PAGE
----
Once the crowd realized that it was backing into the station, thousands of people started running from the north end of the station to the south. I mean, who wants pictures and videos of the rear of the train? It’s Big Boy leading the way that we all wanted. Fortunately, I had been train-watching in Barstow in July 2018. I wanted a picture of Big Boy under the long bridge over the rail yard, and I knew where I had to be in order to get that picture. Thus, I was already at the south end when people started rushing towards me! Unfortunately, the Big Boy consist of over 25 cars was too long for the station, so I didn’t quite get the picture I wanted, but the following three come close.

In the first picture, Big Boy has backed into the station and is at a stop, unloading about 500 passengers way back there who had paid $5,000 (coach) or $10,000 (dome) for a 3-hour ride from Bloomington to Barstow. A little out of my price range…. A BNSF freight train is passing on the track to the right.

Crowds watching Big Boy in Barstow on 10/12/19

In this next picture, Big Boy is moving out of the station. This might be my favorite picture from Barstow—train, people, bridge, people on the bridge, and good smoke!

Crowd watching Big Boy at Barstow on 10/12/19

This last picture most closely captures the type of picture that I was trying to get.

Big Boy at Barstow on 10/12/19

As one who was chasing Big Boy from here to there, I was caught completely off guard when, just a few minutes after leaving the Barstow Amtrak station, it comes back through the rail yard. Backwards! Not only that, but it traveled backwards for the twelve miles from Barstow to Yermo. I got to Yermo just before it did and got a video of it going backwards. This is my first video of a train going backwards.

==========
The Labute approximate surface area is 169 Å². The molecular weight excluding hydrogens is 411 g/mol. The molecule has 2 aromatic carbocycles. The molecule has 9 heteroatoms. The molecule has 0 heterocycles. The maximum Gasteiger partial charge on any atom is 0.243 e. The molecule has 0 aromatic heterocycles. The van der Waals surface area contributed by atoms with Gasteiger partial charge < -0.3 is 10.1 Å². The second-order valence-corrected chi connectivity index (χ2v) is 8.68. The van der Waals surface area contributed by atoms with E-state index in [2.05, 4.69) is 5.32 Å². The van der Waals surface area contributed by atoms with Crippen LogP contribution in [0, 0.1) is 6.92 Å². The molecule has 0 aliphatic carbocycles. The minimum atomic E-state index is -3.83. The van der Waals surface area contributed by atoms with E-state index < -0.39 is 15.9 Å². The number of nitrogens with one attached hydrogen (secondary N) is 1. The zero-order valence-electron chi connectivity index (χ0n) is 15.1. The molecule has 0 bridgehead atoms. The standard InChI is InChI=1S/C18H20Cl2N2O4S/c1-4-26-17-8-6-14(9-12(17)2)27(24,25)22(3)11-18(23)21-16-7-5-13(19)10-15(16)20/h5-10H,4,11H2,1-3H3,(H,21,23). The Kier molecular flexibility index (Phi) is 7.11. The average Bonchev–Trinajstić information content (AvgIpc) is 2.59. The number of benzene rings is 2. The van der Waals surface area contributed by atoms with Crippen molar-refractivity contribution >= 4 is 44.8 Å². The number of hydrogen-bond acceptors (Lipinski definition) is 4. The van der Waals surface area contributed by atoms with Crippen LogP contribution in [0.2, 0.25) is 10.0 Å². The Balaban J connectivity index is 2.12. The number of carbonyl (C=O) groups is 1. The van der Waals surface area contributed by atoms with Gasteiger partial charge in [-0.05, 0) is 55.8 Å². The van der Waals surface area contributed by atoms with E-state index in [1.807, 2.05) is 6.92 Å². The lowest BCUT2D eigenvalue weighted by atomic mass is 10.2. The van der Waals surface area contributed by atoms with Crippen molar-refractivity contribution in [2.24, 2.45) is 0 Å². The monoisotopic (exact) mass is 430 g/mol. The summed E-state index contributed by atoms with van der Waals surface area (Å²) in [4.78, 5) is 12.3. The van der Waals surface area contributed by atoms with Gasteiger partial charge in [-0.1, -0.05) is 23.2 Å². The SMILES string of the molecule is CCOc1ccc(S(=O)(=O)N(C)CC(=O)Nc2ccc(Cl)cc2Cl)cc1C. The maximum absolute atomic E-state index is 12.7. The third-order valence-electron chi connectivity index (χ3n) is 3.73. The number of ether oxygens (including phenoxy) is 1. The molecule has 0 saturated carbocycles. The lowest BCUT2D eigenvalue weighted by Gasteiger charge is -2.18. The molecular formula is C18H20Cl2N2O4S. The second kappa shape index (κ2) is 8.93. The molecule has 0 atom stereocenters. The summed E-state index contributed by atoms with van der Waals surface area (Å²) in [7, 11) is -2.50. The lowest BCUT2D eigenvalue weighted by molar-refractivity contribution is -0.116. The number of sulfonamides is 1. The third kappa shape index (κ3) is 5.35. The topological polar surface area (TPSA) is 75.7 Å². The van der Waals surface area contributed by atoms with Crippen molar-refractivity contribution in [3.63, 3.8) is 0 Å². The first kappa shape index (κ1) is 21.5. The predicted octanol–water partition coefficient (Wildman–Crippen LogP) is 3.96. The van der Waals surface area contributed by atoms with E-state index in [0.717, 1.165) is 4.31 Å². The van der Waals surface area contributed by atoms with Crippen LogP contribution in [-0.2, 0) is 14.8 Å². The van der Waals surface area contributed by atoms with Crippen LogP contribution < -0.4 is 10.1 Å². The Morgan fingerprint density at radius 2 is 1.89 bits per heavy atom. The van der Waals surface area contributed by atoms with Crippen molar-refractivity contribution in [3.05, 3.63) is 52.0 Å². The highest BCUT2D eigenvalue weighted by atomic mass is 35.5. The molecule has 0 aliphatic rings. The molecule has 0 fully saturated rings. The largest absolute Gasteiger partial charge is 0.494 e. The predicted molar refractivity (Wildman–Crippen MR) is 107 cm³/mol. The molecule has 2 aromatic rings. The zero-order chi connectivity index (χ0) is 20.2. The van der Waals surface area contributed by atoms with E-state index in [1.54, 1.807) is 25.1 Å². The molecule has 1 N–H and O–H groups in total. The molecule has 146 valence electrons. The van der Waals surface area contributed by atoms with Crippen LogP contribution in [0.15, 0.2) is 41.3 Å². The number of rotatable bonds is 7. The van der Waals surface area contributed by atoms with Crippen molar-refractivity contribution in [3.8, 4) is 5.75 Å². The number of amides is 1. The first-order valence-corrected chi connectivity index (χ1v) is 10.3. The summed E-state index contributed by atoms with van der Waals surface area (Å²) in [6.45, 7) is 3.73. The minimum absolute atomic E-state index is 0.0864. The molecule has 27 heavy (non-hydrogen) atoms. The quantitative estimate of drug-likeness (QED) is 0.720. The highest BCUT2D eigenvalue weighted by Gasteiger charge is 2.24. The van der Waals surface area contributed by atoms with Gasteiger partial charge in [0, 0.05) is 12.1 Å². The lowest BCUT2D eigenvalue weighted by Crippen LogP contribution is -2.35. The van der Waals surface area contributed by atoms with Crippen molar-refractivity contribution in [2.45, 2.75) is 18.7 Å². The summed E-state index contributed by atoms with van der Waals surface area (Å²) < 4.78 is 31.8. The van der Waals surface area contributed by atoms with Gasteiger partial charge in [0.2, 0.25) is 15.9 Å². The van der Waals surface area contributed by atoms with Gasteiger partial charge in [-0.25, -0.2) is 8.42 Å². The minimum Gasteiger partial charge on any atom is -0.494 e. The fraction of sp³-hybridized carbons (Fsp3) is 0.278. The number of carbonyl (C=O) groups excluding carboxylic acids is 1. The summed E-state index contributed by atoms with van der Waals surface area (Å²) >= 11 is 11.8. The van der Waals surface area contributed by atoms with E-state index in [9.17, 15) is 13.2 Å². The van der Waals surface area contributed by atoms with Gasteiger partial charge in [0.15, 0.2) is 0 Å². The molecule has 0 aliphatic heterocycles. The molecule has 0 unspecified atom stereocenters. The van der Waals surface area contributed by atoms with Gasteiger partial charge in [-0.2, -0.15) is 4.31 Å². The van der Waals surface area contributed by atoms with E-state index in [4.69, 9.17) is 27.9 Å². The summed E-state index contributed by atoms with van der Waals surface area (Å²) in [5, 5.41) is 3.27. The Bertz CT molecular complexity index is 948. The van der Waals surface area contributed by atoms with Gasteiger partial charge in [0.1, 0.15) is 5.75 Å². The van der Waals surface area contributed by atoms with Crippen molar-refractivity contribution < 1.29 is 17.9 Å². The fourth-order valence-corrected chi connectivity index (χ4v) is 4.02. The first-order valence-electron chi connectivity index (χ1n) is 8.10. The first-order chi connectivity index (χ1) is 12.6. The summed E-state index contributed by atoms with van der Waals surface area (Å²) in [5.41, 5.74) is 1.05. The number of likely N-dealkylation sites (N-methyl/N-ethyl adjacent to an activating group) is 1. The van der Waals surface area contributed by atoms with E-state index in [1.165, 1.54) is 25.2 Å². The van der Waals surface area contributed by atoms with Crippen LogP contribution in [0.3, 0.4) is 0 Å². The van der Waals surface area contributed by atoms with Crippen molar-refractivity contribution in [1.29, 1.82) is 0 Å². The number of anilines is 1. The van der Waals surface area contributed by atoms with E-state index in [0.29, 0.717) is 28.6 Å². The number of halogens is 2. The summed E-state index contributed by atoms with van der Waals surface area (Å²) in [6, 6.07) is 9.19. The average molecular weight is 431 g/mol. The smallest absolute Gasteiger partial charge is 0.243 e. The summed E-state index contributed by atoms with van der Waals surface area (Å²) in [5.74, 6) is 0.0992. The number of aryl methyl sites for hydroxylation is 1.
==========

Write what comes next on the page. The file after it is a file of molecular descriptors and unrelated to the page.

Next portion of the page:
Big Boy’s overnight stay in Yermo was at the Union Pacific railyard there. It is a private, secured facility, active with lots of trains, and dangerous. There were hundreds of us who could not comprehend the NO TRESPASSING and PRIVATE PROPERTY signs.

Big Boy in Yermo on 10/12/19

Neither the Union Pacific Police nor the County Sheriffs made any attempt to stop us, keep us out, direct us out, escort us out, or arrest us, so I guess all is well that ends well, as my wise old grandmother would say.

In the early days of railroads, competing companies would build rails that crossed each other, creating bottlenecks and, sometimes, accidents. One of the last bottlenecks for railroad traffic was in Colton, California, where BNSF, Metrolink, and Amtrak ‘Southwest Chief’ used the north/south tracks, and Union Pacific and Amtrak ‘Sunset Limited’ used the east/west tracks. There were up to 110 trains daily, all at a ground level on criss-crossing tracks. Union Pacific built the Colton Flyover to relieve congestion. Both directions are double-tracked, so it is possible to find up to four trains concurrently using the Colton Flyover crossing. It was opened in August 2013, so it’s still new and a pleasure to watch train action there.